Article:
There is no question that renewable energy sources—wind, solar, and geothermal—have an important role to play in helping to solve the climate crisis, but at what cost? We know oil and gas development can suppress mule deer populations, but what about renewables? The impacts on birds and bats are well documented, but less is known about how expanding renewables on public lands will impact habitat and populations of game birds or big game animals. And the few studies that have been conducted indicate mixed results.
Studies on grouse species, like greater sage grouse and prairie chickens, have shown both neutral response and negative impacts from wind turbines. Researchers have expressed caution about placing wind turbines within a mile or so of occupied sage grouse habitat until we fully understand the breadth of impacts on these birds. In Wyoming, pronghorn antelope were displaced by wind turbines during the winter, but the overall impact on the population remains unclear. These researchers noted that more than a decade of animal tracking data in the Cowboy State can help identify places to site wind turbines to be more compatible with big game species.
Because we need more data, the rush to develop and bring renewable energy resources to the market could negatively impact fish and wildlife and result in the loss of access for hunters and anglers.
A poorly located solar project near a pronghorn migration corridor may be just as devastating as a coal mine or natural gas field—we don’t know for sure. Access roads, fencing, and transmission lines associated with renewable projects could all have negative impacts on wildlife, as well. And while one project alone may not have significant effects, at some point a threshold will be reached where impacts will undoubtedly occur for many species. Too many turbines or solar projects in an area will “industrialize” a landscape, perhaps to a point of no return.
Be Smart from the Start
The key to any energy development is avoidance of critical habitats and siting wisely—or being “smart from the start.” This idea is not new. Obama Administration officials coined the phrase and, more than a decade ago, the Sportsmen for Responsible Energy Development coalition—led by the TRCP, Trout Unlimited, and the National Wildlife Federation—released a report with a set of ten “smart from the start” principles for developing renewable energy on public lands.
These principles are still valid today in a new and fast-paced renewable energy frontier:
Giving hunters and anglers a voice in decision making.
Protecting roadless backcountry areas, National Parks, National Wildlife Refuges, and local and state public lands.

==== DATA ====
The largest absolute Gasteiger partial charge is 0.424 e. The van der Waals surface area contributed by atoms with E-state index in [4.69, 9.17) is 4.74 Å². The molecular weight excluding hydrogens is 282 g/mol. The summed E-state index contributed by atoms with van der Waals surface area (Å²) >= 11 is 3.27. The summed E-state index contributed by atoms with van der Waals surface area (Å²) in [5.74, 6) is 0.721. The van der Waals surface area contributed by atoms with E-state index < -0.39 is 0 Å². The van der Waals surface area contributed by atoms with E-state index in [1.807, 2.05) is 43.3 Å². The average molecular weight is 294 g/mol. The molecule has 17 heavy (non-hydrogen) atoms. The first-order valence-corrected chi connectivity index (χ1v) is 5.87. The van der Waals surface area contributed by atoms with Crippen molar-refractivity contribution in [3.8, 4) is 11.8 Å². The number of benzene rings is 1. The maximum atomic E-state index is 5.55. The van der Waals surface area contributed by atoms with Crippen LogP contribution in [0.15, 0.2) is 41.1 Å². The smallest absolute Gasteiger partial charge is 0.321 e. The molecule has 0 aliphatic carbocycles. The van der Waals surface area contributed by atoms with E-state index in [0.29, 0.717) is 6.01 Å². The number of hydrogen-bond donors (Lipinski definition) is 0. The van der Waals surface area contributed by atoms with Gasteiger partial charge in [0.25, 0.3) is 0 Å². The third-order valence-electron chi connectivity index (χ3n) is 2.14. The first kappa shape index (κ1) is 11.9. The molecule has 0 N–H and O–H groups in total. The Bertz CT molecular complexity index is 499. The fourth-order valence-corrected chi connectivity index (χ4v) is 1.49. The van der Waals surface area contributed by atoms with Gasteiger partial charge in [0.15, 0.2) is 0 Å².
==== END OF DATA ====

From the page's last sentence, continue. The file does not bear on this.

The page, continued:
Conserving important fish and wildlife habitat.
Consulting with state fish and wildlife officials first.
Relying on the latest science.
Strengthening the permitting and leasing process.
Monitoring impacts to fish, wildlife, and water.
Mitigating damage and reclaiming affected land and water.
Complying with all relevant environmental laws.
Holding industry accountable for development costs, including monitoring and mitigation expenses.
When applied, these principles can help ensure renewable energy development’s compatibility with the needs of fish, wildlife, and hunters and anglers.
There is little doubt that sportsmen and sportswomen are about to see some rapid changes on public lands and more solar, wind, and geothermal projects emerging. As with oil and gas extraction, our community supports the multiple-use mandates on our public lands—and among those uses is energy development. We also demand that these resources be developed wisely and without loss to ever-shrinking fish and wildlife habitats that support our recreational pursuits.
The SFRED coalition members will continue to carry the sporting community voice in land-use planning and policy debates so that all forms of energy are balanced. Our community also knows there must be big policy shifts to tackle the impacts of climate change on the environment. But today’s fish and wildlife cannot be forgotten or sacrificed in the rush to solve the climate crisis.
Behind the Scenes of a New Film Focused on Big Game Migration
First Lite, Maven, and TRCP present “Vacant Space” | Hunting a Mule Deer Migration
Most successful hunters, at least the ones I know, are planners. Outcome-oriented and detail-minded, they channel their passion through checklists and are guided by research. Because so many variables are already involved in the pursuit of wild game, there’s a strong incentive to leave as little to chance as possible.
Even though I’m more likely than not to leave a tag unfilled (and not for lack of trying), I count myself among the planners. For that reason, it was a strange feeling to find myself this past fall sitting alone in my truck at an unfamiliar trailhead, waiting for the arrival of new partners with whom I’d never before hunted, and some of whom I hadn’t yet met.
All had, like me, never been to this area. But thanks to Idaho’s sale of returned general deer licenses, here we were.
The agreed-upon logistics were about as simple as it gets: Hike down the trail a few miles with camp on our backs, and spend a long weekend climbing high each morning, looking for deer. In short, we were winging it.
But even without much of a plan, we had a clear purpose in mind. The idea behind this deer hunt was to bring together different folks working in parallel on issues of mutual interest. We hoped to learn a bit more about each other’s efforts to benefit wildlife and wild places and, in doing so, to identify opportunities for future collaboration between our respective teams.
Kevin is a researcher and educator at the University of Wyoming, where his work focuses on migratory big game animals. Ford (First Lite) and Craig (Maven) are both industry professionals with backgrounds in biology, who are helping to shape the public face of two conservation-minded companies. And in my role for the Theodore Roosevelt Conservation Partnership, I work to educate sportsmen and sportswomen about the issues that matter most for hunters and encourage them to speak up for smart policies. Along for the ride—and a delightful final addition to the team—was videographer Nic Tapia. This was Nic’s first exposure to hunting, and he arrived eager to learn.